The final destination on the iconic Great Ocean Road scenic touring route, a visit to Port Fairy is almost inevitable. Also the final frontier on the state’s renowned Shipwreck Coast, Port Fairy is home to a wide range of cultural, natural and historic attractions. History can be uncovered in almost every corner of this charming fishing village, beginning with the old stone churches and 19th century cottages that line the wide streets of Port Fairy.
There are some fantastic examples of 1800s architecture to be found in Port Fairy with over 50 buildings now classified by the National Trust. A popular spot for history buffs, Port Fairy is home to a number of historic walking trails that explore a charming range of white washed cottages that have been fully restored to their former glory. Build by seamen and whalers right next to grand public buildings and the Georgian-style homes of the merchants, these cottages are truly a sight to see. There’s also plenty of opportunity to learn about the region’s rich local maritime history with the Port Fairy Maritime and Shipwreck Heritage Walk.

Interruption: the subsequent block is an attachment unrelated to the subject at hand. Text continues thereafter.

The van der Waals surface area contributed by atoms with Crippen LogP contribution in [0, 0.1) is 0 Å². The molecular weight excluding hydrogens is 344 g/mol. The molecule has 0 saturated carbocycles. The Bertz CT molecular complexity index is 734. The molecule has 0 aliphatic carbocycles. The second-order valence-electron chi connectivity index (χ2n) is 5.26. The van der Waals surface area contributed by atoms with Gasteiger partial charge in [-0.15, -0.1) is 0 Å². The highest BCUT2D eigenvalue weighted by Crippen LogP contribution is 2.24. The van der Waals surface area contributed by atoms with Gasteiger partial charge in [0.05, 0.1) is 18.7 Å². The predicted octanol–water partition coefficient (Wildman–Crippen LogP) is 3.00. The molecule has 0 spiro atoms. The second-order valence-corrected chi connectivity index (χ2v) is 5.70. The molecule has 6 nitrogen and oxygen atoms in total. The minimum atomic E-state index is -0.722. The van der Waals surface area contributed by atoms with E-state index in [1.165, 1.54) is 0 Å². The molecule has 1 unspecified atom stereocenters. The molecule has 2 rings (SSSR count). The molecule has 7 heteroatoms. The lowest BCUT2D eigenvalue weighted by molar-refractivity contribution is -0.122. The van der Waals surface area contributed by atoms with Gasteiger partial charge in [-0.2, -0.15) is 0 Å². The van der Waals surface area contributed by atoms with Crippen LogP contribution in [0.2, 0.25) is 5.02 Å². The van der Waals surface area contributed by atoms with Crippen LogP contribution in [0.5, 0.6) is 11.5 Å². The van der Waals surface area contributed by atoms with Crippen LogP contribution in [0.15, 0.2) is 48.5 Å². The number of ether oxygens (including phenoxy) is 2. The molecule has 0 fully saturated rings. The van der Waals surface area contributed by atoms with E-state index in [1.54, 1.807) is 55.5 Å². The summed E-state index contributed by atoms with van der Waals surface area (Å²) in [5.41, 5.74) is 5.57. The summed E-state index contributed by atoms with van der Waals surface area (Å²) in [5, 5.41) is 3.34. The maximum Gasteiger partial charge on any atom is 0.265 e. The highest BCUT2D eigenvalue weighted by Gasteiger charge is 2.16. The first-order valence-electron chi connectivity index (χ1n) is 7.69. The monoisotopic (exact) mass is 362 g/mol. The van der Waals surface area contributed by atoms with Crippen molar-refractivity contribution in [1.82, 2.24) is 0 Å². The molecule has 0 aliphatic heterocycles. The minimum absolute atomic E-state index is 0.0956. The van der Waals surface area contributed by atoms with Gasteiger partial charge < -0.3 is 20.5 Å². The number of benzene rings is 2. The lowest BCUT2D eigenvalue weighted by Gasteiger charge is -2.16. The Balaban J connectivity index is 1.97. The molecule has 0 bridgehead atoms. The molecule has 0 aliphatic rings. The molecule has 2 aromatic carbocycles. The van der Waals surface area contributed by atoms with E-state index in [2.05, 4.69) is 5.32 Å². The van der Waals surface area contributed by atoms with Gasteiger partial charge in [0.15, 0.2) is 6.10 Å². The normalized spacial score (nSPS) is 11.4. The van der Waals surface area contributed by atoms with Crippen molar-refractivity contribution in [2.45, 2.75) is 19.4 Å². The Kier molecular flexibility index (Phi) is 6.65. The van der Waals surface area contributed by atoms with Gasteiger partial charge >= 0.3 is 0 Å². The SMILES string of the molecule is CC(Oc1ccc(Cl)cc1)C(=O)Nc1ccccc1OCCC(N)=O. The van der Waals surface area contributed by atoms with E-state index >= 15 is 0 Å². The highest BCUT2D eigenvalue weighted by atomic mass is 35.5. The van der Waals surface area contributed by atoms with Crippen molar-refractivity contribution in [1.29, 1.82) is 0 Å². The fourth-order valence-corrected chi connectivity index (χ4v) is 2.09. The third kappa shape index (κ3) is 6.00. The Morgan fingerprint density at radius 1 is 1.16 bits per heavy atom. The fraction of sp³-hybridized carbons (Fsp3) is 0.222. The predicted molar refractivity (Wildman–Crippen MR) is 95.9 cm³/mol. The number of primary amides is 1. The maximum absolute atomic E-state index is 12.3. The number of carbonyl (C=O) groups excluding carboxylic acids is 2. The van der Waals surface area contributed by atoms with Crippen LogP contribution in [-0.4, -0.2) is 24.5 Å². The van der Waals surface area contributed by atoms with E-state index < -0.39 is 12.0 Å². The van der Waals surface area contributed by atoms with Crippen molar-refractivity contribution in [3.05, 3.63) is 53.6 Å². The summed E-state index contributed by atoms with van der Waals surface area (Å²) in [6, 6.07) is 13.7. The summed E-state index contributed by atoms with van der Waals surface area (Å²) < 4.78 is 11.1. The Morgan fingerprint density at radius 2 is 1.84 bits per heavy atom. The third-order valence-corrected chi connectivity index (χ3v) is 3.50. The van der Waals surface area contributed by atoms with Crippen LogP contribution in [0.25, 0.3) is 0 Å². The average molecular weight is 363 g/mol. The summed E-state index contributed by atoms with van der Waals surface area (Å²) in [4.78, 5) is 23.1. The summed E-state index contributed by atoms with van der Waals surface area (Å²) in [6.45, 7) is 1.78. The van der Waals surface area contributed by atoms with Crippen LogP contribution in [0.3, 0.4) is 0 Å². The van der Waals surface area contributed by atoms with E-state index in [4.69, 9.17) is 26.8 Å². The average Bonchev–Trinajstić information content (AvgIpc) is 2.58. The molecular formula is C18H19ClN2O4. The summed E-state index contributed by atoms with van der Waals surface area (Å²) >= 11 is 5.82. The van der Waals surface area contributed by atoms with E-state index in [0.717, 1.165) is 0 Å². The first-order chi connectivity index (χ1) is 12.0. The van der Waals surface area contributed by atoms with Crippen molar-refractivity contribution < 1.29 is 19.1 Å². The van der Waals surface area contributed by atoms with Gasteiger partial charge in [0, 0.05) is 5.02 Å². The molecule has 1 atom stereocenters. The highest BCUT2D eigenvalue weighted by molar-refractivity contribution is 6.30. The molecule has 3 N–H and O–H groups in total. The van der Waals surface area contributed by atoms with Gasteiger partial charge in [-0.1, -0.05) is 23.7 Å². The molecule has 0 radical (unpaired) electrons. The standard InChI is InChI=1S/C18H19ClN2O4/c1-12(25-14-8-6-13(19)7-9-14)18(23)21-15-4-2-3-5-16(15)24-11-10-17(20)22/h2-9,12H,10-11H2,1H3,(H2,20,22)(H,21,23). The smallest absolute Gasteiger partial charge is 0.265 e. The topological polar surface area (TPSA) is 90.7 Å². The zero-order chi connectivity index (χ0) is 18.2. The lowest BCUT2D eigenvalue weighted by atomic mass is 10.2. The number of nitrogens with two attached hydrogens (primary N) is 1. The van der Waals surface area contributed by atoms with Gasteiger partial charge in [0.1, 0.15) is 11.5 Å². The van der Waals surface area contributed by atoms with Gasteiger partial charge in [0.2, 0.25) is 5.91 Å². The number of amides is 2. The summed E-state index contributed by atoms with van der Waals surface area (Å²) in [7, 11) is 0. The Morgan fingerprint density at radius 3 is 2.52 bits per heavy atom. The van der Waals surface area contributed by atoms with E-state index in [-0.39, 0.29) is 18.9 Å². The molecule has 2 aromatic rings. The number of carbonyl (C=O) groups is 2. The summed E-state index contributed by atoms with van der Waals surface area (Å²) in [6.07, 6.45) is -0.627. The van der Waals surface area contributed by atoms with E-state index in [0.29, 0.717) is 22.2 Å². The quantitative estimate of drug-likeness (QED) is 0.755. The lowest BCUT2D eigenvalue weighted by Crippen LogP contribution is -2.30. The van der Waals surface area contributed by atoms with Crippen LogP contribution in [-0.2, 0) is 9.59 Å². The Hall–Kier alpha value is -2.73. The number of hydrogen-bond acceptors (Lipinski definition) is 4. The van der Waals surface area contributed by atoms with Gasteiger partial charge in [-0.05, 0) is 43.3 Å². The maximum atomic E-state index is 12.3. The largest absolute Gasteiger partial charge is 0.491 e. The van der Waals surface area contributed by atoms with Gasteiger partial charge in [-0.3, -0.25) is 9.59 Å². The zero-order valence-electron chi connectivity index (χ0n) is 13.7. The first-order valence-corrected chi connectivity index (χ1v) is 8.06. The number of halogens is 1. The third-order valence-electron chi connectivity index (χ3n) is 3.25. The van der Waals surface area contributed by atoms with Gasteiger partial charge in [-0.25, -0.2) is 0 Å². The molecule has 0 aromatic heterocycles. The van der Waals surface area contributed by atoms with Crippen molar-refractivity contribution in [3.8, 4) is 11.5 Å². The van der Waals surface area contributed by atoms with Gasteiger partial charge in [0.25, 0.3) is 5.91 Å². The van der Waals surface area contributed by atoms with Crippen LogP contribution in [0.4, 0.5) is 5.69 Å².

Lined with impressive Norfolk pines, Port Fairy is one of Victoria’s busiest fishing ports, offering some amazing fresh local seafood and some entertaining people watching down at the wharf where you can see the fisherman unloading their catches of abalone and crayfish. The wharf is also the ideal spot to join a guided fishing trip or take a leisurely cruise out to Lady Julia Percy Island’s seal colony. The waters off the coast of Port Fairy are also home to southern right whales, particularly from June to October when the whales come close to shore to mate, birth and nurse their calves.
The town is also home to a vibrant arts scene and if you’re lucky enough to be visiting in March, you’ll be lucky enough to witness one of the largest and most famous music festivals in Australia – the Port Fairy Folk Festival. There’s also plenty of art and craft shops, boutiques and antique dealers to enjoy year round.